Tuzo Jerger was one of thousands told to evacuate as a wildfire ripped across Carlsbad, a suburb north of San Diego. The 66-year-old real estate broker packed files, a surfboard, golf clubs, clothes and photos and sought solace at a friend's hilltop house in nearby San Marcos, only to see another fierce wildfire break out...
Tuzo Jerger was one of thousands told to evacuate as a wildfire ripped across Carlsbad, a suburb north of San Diego. The 66-year-old real estate broker packed files, a surfboard, golf clubs, clothes and photos and sought solace at a friend’s hilltop house in nearby San Marcos, only to see another fierce wildfire break out there and force thousands from their homes.
“I thought, ‘Oh my God, it’s going to come this way,'” Jerger said at a San Marcos restaurant where he found relief in a slice of pizza.
Such was the state of San Diego County, where one wildfire after another broke out Wednesday, driving tens of thousands from homes, shutting down schools and amusement parks and destroying at least eight houses and a condominium complex.
Nine fires in all were burning an area of more than 14 square miles as another day of sky-high temperatures and dry winds were expected Thursday, county officials said.
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The biggest concern was in San Marcos, where the new blaze broke out in the late afternoon, some 21,000 evacuation notices were sent to residents and a California State University campus with nearly 10,000 students in the middle of final exams was shut down at least through Thursday. At least five structures there were destroyed, authorities said, but it wasn’t immediately clear how many were homes.
Firefighters contended with temperatures approaching 100 degrees and gusty winds as they tried to contain flames fueled by brush and trees left brittle by drought.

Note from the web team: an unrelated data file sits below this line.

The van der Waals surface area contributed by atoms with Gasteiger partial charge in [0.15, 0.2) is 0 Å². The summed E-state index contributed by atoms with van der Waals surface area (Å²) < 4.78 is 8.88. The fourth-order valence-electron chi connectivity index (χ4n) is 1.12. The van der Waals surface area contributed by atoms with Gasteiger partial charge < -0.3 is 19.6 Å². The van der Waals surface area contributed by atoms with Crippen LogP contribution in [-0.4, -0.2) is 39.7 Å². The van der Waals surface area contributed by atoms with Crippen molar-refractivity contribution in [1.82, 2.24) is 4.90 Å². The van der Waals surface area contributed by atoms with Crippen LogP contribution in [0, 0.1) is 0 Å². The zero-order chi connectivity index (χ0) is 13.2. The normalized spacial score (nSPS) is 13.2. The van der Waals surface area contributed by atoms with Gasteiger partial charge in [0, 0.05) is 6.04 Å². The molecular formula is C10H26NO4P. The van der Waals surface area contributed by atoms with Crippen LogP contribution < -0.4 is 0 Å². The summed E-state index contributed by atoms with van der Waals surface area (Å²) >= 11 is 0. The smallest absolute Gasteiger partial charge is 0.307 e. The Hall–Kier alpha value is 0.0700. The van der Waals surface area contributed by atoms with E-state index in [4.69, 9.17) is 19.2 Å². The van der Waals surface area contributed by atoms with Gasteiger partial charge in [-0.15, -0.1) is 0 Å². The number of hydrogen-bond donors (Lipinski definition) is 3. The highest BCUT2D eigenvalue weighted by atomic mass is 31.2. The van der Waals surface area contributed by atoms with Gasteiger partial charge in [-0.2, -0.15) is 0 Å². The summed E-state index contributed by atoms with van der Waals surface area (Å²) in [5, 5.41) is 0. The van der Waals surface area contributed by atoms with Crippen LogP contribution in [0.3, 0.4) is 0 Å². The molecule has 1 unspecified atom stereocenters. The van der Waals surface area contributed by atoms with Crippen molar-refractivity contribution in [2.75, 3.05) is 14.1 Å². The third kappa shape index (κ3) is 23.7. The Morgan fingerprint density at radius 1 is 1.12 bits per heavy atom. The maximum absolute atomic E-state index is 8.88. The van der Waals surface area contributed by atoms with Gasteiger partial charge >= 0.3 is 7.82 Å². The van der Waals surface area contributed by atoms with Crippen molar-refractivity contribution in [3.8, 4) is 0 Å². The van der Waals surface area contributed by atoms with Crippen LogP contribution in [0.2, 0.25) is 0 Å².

The most destructive of the fires so far was in the coastal city of Carlsbad, about 30 miles north of San Diego and home to Legoland. The park was closed because of a power outage caused by the fire.
The city’s schools also were closed, as most of the county’s would be on Thursday including San Diego Unified, and officials expected they wouldn’t reopen until next week.
Carlsbad Mayor Matt Hall said the blaze consumed an eight-unit condominium complex, as well as damaged eight homes and two businesses.
By late Wednesday firefighters had the blaze 10 percent contained and some of the thousands of residents were told they could return.
About 200 residents of San Marcos gathered at an evacuation center in a high school in San Marcos, many from a mobile home park for senior citizens.
Alma Whisenhut, 80, packed clothing and papers for about 20 minutes after police told her and her husband to leave the mobile home park. The couple saw fast-moving flames two ridges away as they left.
“It was scary because there was so much smoke,” she said.
Other areas in the county also flared up, though most calmed quickly, including two fires in the far north of the county near Camp Pendleton that together burned nearly 7,000 acres and prompted evacuations that lasted just a few hours.
Gov. Jerry Brown declared a state of emergency for San Diego County, which would free up special resources and funding for the firefight, and state fire officials were creating a central command center for the blazes.
Drought conditions have made fire danger extremely high throughout much of California. Officials have encouraged residents in fire-prone areas to prepare evacuation plans and clear brush from near their homes.
The city’s fire chief said the blazes were unprecedented in his 27-year firefighting career because they are so early in the year.
“This is May, this is unbelievable. This is something we should see in October,” Chief Michael Davis said. “I haven’t seen it this hot, this dry, this long in May.”
Police and fire agencies said at the news conference that they were gathering evidence on the cause of the fires, but no conclusions had yet been reached.
Watson reported from San Diego.